Lenders need to be proactive in monitoring their borrowers and be able to identify financial stress using a combination of leading indicators and renegotiation points in the form of loan covenants rather than wait for a borrower to default. Such early identification of stress and loan modifications in response would provide sufficient time for lenders to put in place the required resolution plan.NS Vishwanathan, Deputy Governor, RBI
He also reiterated that the framework is not applicable for small and medium enterprises .
Why Do Away With The JLF?
Another concern surrounding the new rules is the RBI’s decision to do away with the Joint Lenders Forum. Bankers and the government have argued that this leaves them with no forum to discuss a resolution plan, particularly in the case of consortium loans.
Vishwanathan argued that the new framework helps banks by allowing them greater flexibility in tailoring a restructuring plan based on the individual bank’s risk policies. He also said that the impression that the new framework requires all lenders to follow the same recognition and resolution policy for a common borrower is incorrect.
Let me be crystal clear: there is a chatter that the new framework mandates unanimity across lenders but the fact of the matter is the exact opposite. We are not mandating anything on this aspect. In fact, the guiding principle of the framework is to impose as few mandatory prescriptions on the process as possible.NS Vishwanathan, Deputy Governor, RBI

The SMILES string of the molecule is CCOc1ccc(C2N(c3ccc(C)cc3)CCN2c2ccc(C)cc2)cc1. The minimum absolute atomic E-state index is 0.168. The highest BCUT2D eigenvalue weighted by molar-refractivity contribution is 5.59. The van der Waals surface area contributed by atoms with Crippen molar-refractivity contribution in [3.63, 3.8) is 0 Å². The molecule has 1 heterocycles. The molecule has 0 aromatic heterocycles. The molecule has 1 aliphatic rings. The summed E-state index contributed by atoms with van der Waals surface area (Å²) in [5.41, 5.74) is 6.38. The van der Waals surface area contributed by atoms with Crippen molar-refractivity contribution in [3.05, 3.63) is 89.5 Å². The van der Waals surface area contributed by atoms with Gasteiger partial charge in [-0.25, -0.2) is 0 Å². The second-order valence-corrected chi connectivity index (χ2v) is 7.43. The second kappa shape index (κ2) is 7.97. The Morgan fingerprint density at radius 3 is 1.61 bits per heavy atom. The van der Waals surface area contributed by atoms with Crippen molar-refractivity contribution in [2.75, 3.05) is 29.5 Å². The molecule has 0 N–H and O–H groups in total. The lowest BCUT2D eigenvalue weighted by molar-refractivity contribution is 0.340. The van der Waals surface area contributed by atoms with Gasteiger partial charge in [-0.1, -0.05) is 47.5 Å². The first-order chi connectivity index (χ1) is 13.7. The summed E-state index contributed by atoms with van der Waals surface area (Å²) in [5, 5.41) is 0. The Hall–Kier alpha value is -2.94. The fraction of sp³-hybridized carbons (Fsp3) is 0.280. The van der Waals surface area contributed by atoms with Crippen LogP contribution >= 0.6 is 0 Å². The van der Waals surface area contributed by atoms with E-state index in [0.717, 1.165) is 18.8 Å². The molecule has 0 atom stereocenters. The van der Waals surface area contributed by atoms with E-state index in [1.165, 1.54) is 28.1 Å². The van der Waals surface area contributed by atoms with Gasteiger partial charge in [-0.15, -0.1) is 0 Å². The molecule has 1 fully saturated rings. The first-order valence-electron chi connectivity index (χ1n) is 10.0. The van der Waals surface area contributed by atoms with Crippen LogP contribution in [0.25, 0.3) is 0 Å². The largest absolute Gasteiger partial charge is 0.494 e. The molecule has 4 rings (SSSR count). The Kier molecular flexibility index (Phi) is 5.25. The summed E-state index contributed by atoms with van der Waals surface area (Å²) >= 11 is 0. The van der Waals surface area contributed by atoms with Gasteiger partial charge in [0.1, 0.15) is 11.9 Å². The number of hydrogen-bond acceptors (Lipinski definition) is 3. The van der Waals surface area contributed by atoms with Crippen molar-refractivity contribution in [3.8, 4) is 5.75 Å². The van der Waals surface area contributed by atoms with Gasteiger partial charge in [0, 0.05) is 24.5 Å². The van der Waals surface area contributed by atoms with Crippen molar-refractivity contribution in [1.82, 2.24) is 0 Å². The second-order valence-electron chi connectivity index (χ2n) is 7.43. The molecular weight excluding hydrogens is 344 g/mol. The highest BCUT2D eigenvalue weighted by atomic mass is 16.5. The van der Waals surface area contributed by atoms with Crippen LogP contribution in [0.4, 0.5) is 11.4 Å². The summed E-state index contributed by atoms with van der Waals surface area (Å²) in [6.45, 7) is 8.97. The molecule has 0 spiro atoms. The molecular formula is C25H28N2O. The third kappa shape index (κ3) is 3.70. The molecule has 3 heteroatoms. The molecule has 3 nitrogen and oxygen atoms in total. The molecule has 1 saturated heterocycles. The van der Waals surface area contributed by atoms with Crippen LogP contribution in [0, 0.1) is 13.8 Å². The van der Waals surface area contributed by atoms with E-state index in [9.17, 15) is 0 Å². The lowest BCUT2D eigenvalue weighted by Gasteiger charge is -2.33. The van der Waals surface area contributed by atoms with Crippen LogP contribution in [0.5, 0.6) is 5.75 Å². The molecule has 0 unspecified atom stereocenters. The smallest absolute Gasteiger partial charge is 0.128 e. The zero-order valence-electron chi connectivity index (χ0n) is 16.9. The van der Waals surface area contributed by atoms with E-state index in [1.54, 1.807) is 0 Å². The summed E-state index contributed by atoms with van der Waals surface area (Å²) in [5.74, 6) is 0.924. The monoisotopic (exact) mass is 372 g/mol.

The Big Picture
Vishwanathan, through his speech, also tried to explain the regulator’s thinking behind the new rules. The new framework follows the principle of an “outcome check” rather than a “process check”, he said.
He explained that bankers need to be alive to any increase in risk in their portfolios so they can move quickly and contain the “loss given default” through loan covenants, increased collateral and higher risk premium.
The Reserve Bank believes the framework is necessary to re-enforce the sanctity of the debt contract and ensure the mistakes of the past cycle are not repeated.
Such timely intervention should be second nature to a bank. Similarly, paying dues on time should be the natural behavior expected from a borrower. The revised framework seeks to inculcate such a behaviour in both lenders and borrowers so as to create a credit culture that is conducive to a safe and sound banking system and a vibrant business environment.NS Vishwanathan, Deputy Governor, RBI
While focusing on the mistakes of the past and corrective measures taken to reduce stress in large corporate loans, Vishwanathan left bankers with a cautionary note on risks that may emerge in the future.
One such risk could emerge from the recent rush towards retail loans.
There appears to be taking hold a herd movement among bankers to grow retail credit and the personal loan segment. This is not a risk-free segment and banks should not see it as the grand panacea for their problem riddled corporate loan book. There are risks here too that should be properly assessed, priced and mitigated.NS Vishwanathan, Deputy Governor, RBI
-- With assistance from Ridhima Saxena